FIG. 3 is a perspective view of the present invention, again illustrating the disposition of the antenna components, as shown in FIG. 2.
FIG. 4 is a disassembled view of an antenna in accordance with the present invention wherein multiple spiral transmission lines are employed with a single feed line to effect multiple frequency antenna operation.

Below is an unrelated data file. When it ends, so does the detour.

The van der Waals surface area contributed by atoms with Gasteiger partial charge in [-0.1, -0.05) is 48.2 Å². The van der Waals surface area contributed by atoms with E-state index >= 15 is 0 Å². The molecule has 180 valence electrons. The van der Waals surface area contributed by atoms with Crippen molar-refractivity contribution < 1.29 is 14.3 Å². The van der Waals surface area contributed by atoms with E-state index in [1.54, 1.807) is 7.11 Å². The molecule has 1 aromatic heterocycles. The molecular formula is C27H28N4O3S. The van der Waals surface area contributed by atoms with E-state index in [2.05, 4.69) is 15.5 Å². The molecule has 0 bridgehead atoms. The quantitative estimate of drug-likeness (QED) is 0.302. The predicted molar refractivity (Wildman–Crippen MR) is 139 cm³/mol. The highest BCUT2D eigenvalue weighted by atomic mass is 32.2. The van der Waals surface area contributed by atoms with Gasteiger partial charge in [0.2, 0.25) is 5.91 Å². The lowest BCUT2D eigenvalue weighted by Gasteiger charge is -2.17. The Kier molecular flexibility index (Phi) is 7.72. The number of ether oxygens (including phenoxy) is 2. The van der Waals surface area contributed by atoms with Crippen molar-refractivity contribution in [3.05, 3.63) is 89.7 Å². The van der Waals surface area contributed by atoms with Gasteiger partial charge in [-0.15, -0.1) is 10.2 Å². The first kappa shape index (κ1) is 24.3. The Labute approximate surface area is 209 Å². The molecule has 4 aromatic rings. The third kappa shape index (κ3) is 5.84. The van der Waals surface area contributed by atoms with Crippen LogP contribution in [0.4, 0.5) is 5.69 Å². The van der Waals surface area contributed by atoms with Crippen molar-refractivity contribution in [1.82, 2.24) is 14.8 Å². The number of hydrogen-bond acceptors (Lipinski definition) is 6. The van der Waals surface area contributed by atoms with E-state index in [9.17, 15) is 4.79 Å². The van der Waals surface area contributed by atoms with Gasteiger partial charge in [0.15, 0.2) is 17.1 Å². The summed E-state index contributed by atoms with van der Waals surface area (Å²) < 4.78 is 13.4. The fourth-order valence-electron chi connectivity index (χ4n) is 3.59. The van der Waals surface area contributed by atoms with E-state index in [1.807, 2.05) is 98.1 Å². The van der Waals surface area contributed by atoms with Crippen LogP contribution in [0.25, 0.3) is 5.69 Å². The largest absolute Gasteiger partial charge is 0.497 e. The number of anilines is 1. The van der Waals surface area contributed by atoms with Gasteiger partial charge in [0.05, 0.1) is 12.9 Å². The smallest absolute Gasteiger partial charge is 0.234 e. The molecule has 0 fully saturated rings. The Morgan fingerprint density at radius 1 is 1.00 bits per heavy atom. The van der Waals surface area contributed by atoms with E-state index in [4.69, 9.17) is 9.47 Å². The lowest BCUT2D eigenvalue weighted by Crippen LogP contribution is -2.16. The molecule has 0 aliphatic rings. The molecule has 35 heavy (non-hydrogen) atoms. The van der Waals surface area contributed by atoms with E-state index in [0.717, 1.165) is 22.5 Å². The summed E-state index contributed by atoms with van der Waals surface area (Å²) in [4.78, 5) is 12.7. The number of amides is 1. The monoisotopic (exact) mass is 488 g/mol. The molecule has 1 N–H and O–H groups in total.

DETAILED DESCRIPTION OF THE INVENTION Referring to the figures and more particularly FIG. 1 reference numeral 10 generally indicates a feed line from a coaxial cable 8 which is connected to a first terminal of an RF source 12, the opposite terminal of the source being connected to a ground plane 16 (conductor). A cylindrical conductor 14 serves as an external sleeve for the coaxial cable 8 and functions as a monopole radiator. Sleeve 14 is shorted to RF ground 16. A transmission line 17 is connected at its left end to the monopole 14, while the right end of the transmission line remains an open circuit. The right end of the feed line 10 is connected to a point 18, along the transmis sion line. Depending upon where this point is chosen, the input impedance will vary. Typically, the impedance may be equal to 50 ohms. Also, for purposes of illustration, the length of the transmission line is chosen to be less than one-quarter of a wave-length. The dimension between the transmission line and the ground plane is typically three-quarter inches. In order to achieve a true RF short-circuit at the monopole 14, the left-most end 19 of the transmission line is electrically shorted to the monopole 14. A variable capacitor may be connected as illustrated by 20, between the right open circuit, end of the transmission line and the ground plane.